What are the inhibitors?
The idea of Dynamic Ride Sharing has been tried a number of times and to date failed, in that a sustainable market of drivers and riders failed to materialise. See Dynamic ridesharing projects. Why?
Look around you while traveling on any road. The Census indicates that private vehicle occupancy is seldom over 1 person per vehicle. Clearly, empty seats are not scarce. There is a great deal of extra capacity that is not being used. So why?
A number of reasons are commonly given, they include:
- Flexibility: 'plan-free' travel. We have our car with us all the time, can start a trip any time, start back any time, and change plans any time.
- Reliability: If you maintain your car it is always available. Depending on car pools, taxis, or other services may be a problem if the system is not highly robust.
- Comfort: Driving is one of the few remaining places for solitude. Why spoil it by sharing with some random person that might be repugnant?
- Safety: you are safer in your own car than in someone else's. Hitchhiking or car-pooling with unfamiliar people might be dangerous.
- Coolness: Driving around in a Porsche cannot be beat; cars are like jewelry for guys.
- Marginal Economy: Once you have paid for a car, the annual tax and filled it with gas, each individual journey seems cheap.
These perceptions common in geographies that were was designed around the automobile. Few cityscapes, especially in the U.S. were developed before the car. Public transit was often added after 'sprawl' was dominant. For instance, in the affluent San Francisco Bay Area environmental impact and cost are common considerations but minor influences. They motivate a few, but to get the critical mass of attitude essential for change, is a major challenge. It appears that for most individuals personal time is precious. They might buy a hybrid, but won't ride share, bicycle, or take public transportation. Even if they can tolerate the time lost on the basic commute, they believe they need their car for ad hoc trips during the day.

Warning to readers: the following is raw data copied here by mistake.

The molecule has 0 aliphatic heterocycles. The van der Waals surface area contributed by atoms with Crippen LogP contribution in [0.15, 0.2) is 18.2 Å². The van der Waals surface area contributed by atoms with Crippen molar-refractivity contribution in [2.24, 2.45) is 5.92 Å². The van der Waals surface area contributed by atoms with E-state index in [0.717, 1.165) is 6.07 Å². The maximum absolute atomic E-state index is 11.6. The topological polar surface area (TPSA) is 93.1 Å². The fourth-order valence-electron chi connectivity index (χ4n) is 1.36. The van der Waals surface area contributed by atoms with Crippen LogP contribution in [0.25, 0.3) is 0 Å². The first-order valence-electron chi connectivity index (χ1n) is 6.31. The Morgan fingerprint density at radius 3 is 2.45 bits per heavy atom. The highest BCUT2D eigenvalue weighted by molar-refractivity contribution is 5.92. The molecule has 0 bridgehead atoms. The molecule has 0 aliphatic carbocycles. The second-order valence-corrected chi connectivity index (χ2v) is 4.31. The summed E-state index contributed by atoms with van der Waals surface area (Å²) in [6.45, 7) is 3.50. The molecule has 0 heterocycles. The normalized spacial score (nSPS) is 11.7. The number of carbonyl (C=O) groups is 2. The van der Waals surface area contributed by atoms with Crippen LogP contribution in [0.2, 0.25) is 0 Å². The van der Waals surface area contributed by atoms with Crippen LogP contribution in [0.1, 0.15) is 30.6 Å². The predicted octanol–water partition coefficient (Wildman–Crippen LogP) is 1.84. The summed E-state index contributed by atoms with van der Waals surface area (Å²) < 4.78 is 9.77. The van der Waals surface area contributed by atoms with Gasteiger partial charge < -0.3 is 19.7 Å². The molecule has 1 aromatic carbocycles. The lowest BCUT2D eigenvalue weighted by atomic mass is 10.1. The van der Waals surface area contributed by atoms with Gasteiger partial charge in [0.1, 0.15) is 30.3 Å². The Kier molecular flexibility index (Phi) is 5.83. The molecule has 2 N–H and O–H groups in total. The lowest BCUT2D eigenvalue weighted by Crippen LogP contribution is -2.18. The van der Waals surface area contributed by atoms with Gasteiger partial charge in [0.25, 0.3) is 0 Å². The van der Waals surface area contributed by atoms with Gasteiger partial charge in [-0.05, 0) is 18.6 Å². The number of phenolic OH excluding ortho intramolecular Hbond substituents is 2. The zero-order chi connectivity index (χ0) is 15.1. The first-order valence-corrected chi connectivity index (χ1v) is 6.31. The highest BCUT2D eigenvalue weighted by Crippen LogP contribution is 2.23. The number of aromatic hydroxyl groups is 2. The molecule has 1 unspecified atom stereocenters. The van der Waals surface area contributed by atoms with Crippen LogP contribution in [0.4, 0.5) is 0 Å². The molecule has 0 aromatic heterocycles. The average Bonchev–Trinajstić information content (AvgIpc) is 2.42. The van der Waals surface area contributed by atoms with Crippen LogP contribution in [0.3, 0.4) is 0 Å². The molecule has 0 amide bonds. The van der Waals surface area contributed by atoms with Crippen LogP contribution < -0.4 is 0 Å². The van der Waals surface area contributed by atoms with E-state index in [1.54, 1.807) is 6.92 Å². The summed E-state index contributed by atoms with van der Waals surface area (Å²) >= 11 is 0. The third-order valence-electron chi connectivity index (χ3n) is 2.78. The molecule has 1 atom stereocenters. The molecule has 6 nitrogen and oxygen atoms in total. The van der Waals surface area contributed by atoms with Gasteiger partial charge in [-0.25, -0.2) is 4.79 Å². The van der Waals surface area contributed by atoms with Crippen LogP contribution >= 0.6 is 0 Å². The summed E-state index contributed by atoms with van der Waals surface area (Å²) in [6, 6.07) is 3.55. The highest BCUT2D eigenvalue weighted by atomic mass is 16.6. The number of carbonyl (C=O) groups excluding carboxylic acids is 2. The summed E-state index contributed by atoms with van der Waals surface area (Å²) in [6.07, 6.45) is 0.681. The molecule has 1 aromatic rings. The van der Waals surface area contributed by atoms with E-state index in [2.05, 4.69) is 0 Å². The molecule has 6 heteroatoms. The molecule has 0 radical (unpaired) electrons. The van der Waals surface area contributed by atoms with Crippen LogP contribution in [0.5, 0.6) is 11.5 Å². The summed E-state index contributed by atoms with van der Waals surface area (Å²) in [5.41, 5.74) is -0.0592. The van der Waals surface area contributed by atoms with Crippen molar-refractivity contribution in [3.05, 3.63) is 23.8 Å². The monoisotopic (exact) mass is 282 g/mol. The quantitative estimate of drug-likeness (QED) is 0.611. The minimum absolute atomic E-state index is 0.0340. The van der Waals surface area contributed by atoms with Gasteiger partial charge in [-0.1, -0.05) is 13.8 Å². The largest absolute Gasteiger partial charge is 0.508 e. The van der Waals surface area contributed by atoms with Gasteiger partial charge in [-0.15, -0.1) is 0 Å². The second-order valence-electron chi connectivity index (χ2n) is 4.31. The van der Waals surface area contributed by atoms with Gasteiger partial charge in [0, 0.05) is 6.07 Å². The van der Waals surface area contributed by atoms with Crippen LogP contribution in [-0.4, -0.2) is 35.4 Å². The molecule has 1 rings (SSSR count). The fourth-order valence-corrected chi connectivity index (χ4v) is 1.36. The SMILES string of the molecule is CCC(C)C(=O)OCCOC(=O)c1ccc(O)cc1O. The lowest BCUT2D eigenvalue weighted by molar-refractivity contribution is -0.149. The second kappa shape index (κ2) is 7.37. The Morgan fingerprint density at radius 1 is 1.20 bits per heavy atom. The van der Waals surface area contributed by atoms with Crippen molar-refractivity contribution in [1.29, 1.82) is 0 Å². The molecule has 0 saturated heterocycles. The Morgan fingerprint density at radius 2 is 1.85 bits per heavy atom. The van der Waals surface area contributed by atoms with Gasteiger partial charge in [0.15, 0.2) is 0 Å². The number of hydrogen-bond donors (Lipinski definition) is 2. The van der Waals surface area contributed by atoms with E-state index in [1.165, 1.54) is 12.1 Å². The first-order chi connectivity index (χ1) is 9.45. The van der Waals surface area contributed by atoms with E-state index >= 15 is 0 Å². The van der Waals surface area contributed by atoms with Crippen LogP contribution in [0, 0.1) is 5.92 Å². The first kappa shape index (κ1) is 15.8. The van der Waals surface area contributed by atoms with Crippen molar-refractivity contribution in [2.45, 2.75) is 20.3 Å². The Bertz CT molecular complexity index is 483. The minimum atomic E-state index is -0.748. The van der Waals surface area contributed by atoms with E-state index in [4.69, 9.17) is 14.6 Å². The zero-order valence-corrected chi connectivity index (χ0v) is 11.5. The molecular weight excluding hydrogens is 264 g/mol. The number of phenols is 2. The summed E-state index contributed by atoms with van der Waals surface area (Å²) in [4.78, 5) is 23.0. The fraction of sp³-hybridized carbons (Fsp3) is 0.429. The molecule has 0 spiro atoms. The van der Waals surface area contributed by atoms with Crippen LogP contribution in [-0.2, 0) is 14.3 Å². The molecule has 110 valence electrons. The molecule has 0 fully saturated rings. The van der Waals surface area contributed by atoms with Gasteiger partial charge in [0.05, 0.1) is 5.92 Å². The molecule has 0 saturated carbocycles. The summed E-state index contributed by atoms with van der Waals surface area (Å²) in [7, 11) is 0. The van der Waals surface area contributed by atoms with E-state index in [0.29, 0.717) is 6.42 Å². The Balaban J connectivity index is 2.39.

The following pages provide detailed discussion of factors that appear to have inhibited the adoption of ridesharing, to date:
The feeling amongst practitioners is that schemes that are truly dynamic (EcoLane, ReadySetGoose, Ride Now!, EcoShare) succeed or fail on the critical mass issue. While other inhibitors (such as incentives and attitudes) are important, critical mass is just that: critical.
The other inhibitors, call them secondary inhibitors, either undermine or are overcome in the road toward critical mass. Take for example the often quoted attitudinal inhibitor that 'people prefer their solitude'. While this inhibition does exist, many travellers overcome it for a modest time/cost advantage when they take public transit. Dynamic ridesharing can claim to offer similar levels of time/cost advantage, if the traveller forgoes a similar level of solitude. This topic is focus of the SafeRide study.
In summary, as with any new market that requires behaviour or perception change by consumer, many inhibitors will be addressed by schemes before dynamic ridesharing succeeds. However the major challenge facing dynamic ridesharing is critical mass.